You’ve got to be kidding me!?
That’s what I said when I was told that I would be in charge of about a dozen medical students for three weeks of training. I’m relying on my crummy memory about the time and number, but I think that’s about right. Here’s what I’m talking about: there’s this program (I think it’s still going on) called the Health Professional Scholarship Program. In return for a free medical education, these students would serve a certain number of years in the service. Part of their training involved getting a very basic understanding of military life, which included learning military customs, saluting, marching, wearing a gas mask, etc.
And I was chosen/cursed/trusted with this task. I was stationed at Ft. Meade, Maryland. Well, it turned out to be one of those things that I’ll never forget! They were all really friendly, fun to be around, and wereeager to learn. Although at the time I was a Staff Sergeant, I wasn’t trained as a drill instructor, so I was sorta winging it. Together, we made quite a crew. You should have seen them trying to march! Or put on their gas masks. It was quite a scene, and I loved every minute of it. So did they. They learned what they needed, though. I was a stern but fair trainer. At the end of the day, we would go play softball and drink beer. They were great people, and I always wondered if I would ever bump into them in some clinic or hospital somewhere.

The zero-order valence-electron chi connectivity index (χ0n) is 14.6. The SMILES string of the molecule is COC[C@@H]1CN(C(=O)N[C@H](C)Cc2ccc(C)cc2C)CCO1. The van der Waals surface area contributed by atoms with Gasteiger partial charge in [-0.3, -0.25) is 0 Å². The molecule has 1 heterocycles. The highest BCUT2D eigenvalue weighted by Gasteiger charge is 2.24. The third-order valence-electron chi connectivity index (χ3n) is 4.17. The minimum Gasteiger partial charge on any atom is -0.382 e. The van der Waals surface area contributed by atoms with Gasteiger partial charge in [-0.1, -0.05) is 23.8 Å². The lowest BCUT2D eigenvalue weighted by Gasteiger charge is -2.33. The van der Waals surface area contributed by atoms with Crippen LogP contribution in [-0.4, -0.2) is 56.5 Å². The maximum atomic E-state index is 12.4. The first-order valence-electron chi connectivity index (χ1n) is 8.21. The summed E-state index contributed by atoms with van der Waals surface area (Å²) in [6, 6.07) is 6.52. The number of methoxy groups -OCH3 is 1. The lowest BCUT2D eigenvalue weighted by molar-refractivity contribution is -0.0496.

At the end of their training, they got to put on their uniform. An Army custom was that the first enlisted soldier they saluted would receive a silver dollar. On their own, they arranged for us all to go to the Post Exchange (PX). They had me stand out front, right outside the doors, and they went inside and got silver dollars (this was 1978). As they came out, I saluted each one of them, and they each placed a silver dollar in my hand.
I wish I could say I still had those coins, but I don’t. I was always short on money then, so I probably bought cigarettes with the money. Still have the memories, though! It would be really cool if somehow, someday, one of those students could read this post. If you are one of those students, I salute you again! But this time, I owe you. I know I didn’t make you a better physician, but you made me a better soldier!